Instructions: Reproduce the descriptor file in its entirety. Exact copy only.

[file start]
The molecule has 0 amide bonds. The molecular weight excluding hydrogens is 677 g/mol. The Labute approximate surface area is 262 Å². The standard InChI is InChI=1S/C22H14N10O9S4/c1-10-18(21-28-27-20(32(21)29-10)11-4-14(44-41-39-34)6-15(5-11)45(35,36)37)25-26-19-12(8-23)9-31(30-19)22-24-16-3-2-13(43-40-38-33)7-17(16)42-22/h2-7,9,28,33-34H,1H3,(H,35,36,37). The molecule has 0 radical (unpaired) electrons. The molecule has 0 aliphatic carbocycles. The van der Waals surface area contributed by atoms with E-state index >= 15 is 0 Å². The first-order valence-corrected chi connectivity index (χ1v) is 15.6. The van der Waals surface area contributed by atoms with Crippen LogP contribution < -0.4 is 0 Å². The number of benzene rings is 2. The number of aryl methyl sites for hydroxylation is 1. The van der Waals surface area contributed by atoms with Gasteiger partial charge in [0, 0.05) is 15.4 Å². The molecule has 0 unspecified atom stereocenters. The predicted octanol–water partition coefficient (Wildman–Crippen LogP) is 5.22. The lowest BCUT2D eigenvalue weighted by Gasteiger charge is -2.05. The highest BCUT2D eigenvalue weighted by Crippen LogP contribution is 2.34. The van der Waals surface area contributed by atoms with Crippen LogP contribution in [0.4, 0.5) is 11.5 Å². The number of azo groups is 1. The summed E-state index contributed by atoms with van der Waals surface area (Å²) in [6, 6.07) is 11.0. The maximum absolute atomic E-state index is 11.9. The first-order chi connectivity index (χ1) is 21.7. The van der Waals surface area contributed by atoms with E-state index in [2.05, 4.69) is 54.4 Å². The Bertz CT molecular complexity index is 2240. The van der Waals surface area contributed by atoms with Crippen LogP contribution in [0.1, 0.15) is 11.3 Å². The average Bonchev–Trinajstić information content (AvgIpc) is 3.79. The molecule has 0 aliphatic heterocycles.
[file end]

The molecule has 0 amide bonds. The molecular weight excluding hydrogens is 677 g/mol. The Labute approximate surface area is 262 Å². The standard InChI is InChI=1S/C22H14N10O9S4/c1-10-18(21-28-27-20(32(21)29-10)11-4-14(44-41-39-34)6-15(5-11)45(35,36)37)25-26-19-12(8-23)9-31(30-19)22-24-16-3-2-13(43-40-38-33)7-17(16)42-22/h2-7,9,28,33-34H,1H3,(H,35,36,37). The molecule has 0 radical (unpaired) electrons. The molecule has 0 aliphatic carbocycles. The van der Waals surface area contributed by atoms with E-state index >= 15 is 0 Å². The first-order valence-corrected chi connectivity index (χ1v) is 15.6. The van der Waals surface area contributed by atoms with Crippen LogP contribution < -0.4 is 0 Å². The number of benzene rings is 2. The number of aryl methyl sites for hydroxylation is 1. The van der Waals surface area contributed by atoms with Gasteiger partial charge in [0, 0.05) is 15.4 Å². The molecule has 0 unspecified atom stereocenters. The predicted octanol–water partition coefficient (Wildman–Crippen LogP) is 5.22. The lowest BCUT2D eigenvalue weighted by Gasteiger charge is -2.05. The highest BCUT2D eigenvalue weighted by Crippen LogP contribution is 2.34. The van der Waals surface area contributed by atoms with Crippen LogP contribution in [0.4, 0.5) is 11.5 Å². The number of azo groups is 1. The summed E-state index contributed by atoms with van der Waals surface area (Å²) in [6, 6.07) is 11.0. The maximum absolute atomic E-state index is 11.9. The first-order chi connectivity index (χ1) is 21.7. The van der Waals surface area contributed by atoms with E-state index in [2.05, 4.69) is 54.4 Å². The Bertz CT molecular complexity index is 2240. The van der Waals surface area contributed by atoms with Crippen LogP contribution in [0.1, 0.15) is 11.3 Å². The average Bonchev–Trinajstić information content (AvgIpc) is 3.79. The molecule has 0 aliphatic heterocycles.